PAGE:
Grand and peaceful

Cathay Pacific was founded in Hong Kong on September 24, 1946 by American Roy Farrell and Australian Sydney de Kantzow. Both men were ex-air force pilots who had flown the Hump, a route over the Himalayan mountains. Each man put up HK$1 to register the airline. Although initially based in Shanghai, the two men moved to Hong Kong where they formally began Cathay Pacific.

They named it Cathay, the ancient name given to China, derived from "Khitan", and Pacific because Farrell speculated that they would one day fly across the Pacific. The Chinese name for the company comes from a Chinese idiom meaning "Grand and Peaceful State".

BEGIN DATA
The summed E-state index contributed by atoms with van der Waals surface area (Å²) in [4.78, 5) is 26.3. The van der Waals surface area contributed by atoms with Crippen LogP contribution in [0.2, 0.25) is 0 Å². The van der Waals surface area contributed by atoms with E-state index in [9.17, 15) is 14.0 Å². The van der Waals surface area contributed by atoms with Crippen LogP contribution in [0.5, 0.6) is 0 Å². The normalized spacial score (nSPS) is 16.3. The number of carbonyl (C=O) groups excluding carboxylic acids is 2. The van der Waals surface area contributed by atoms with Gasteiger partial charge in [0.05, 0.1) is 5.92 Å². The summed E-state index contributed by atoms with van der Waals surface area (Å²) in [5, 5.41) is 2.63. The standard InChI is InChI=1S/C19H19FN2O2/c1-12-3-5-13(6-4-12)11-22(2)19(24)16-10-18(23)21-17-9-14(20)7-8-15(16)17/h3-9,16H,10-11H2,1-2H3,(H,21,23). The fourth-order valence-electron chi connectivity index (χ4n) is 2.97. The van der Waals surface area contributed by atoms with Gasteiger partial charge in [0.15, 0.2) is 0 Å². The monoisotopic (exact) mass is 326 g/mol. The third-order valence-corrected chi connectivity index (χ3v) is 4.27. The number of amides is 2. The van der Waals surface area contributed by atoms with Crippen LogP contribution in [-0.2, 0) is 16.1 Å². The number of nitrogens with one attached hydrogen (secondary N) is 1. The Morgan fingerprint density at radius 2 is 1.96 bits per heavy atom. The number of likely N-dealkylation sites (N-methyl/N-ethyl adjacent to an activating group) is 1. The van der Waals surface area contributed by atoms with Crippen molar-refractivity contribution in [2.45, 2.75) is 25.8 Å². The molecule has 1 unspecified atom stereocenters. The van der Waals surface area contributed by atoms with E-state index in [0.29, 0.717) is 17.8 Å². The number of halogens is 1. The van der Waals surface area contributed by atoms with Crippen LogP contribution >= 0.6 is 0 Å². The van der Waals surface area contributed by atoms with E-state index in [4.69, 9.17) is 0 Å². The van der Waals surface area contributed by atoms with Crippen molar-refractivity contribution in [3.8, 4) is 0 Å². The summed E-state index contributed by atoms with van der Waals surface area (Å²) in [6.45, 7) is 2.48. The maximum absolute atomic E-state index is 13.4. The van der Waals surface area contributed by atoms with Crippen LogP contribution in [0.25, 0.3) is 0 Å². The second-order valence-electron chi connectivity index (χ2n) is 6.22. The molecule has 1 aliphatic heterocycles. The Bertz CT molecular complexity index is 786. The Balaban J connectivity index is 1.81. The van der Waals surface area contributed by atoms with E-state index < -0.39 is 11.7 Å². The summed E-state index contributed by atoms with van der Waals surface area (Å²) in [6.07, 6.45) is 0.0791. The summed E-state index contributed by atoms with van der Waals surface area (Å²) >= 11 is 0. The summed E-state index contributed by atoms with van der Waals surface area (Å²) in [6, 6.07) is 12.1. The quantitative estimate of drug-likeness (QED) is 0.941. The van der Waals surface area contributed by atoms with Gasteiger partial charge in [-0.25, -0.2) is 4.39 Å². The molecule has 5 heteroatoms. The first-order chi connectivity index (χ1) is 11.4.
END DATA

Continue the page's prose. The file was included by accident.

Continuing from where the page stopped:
According to legend, the airline was conceived by Farrell and some foreign correspondents at the bar of the Manila Hotel. On Cathay Pacific's maiden voyage, Farrell and de Kantzow flew from Hong Kong to Manila, and later on to Shanghai. They had a single Douglas DC-3, nicknamed Betsy.

The airline initially flew routes between Hong Kong, Sydney, Manila, Singapore, Shanghai, and Canton, while scheduled service was limited to Bangkok, Manila, and Singapore only.

In 1948 Butterfield & Swire (now known as Swire Group) bought 45 percent of Cathay Pacific, with Australian National Airways taking 35 percent and Farrell and de Kantzow taking ten percent each. The new company began operations on July 1, 1948 and was registered as Cathay Pacific Ltd on October 18, 1948. Swire later acquired 52 percent of Cathay Pacific and today the airline is still 40 percent owned by the Swire Group through Swire Pacific Limited.